Interpretations of the Bill of Rights have not remained static since its adoption. Over the course of its history, the courts have interpreted many of the first ten amendments in ways that are very different from what the Framers had in mind when they were originally adopted. We will discuss those individual interpretive changes as we discuss each of the first ten amendments.
But before we do that, we must discuss what is probably the greatest general change that has occurred in the interpretation of the Bill of Rights in the past 200 years, a change that is called the “Incorporation Doctrine.” It is through this doctrine that, following the passage of the 14th Amendment, most of the individual rights named in the Bill of Rights have been “incorporated against the states.” This means that most of the Bill of Rights now protect us from incursions on our individual rights whether committed by our state governments or the national government.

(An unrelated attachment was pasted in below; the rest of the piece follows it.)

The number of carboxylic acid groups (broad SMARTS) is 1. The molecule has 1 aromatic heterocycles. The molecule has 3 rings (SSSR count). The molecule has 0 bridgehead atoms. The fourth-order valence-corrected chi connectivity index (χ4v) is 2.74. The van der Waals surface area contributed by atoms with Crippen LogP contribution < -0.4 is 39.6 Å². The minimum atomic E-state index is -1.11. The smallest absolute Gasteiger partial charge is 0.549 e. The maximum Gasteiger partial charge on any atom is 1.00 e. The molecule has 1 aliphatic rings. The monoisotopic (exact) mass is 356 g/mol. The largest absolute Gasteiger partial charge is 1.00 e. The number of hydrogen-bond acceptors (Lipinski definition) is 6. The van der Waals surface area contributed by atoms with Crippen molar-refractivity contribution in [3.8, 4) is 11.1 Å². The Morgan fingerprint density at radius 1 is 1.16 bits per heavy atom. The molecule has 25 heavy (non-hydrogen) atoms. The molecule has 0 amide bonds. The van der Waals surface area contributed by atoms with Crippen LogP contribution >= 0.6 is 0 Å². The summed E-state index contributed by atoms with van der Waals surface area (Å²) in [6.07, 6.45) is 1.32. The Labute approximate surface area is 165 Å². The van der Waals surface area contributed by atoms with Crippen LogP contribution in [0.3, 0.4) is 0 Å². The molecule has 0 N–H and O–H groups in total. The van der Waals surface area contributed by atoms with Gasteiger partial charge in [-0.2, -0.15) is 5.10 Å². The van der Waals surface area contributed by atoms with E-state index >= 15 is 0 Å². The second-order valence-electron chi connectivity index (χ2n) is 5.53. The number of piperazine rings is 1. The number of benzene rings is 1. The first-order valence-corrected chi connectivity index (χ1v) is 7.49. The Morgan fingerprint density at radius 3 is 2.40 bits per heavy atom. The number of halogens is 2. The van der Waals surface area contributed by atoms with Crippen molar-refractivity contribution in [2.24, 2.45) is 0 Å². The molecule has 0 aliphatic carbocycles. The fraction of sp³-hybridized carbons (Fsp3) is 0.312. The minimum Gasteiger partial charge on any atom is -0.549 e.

There are many ways in which the meaning of individual rights named in the Bill of Rights has changed since the time they were adopted. For instance, the 1st Amendment guarantee of “freedom of speech” has been interpreted more broadly to mean “freedom of expression.” And some rights not explicitly mentioned in any of the first ten amendments, such as a right to privacy, have been identified as constitutional rights.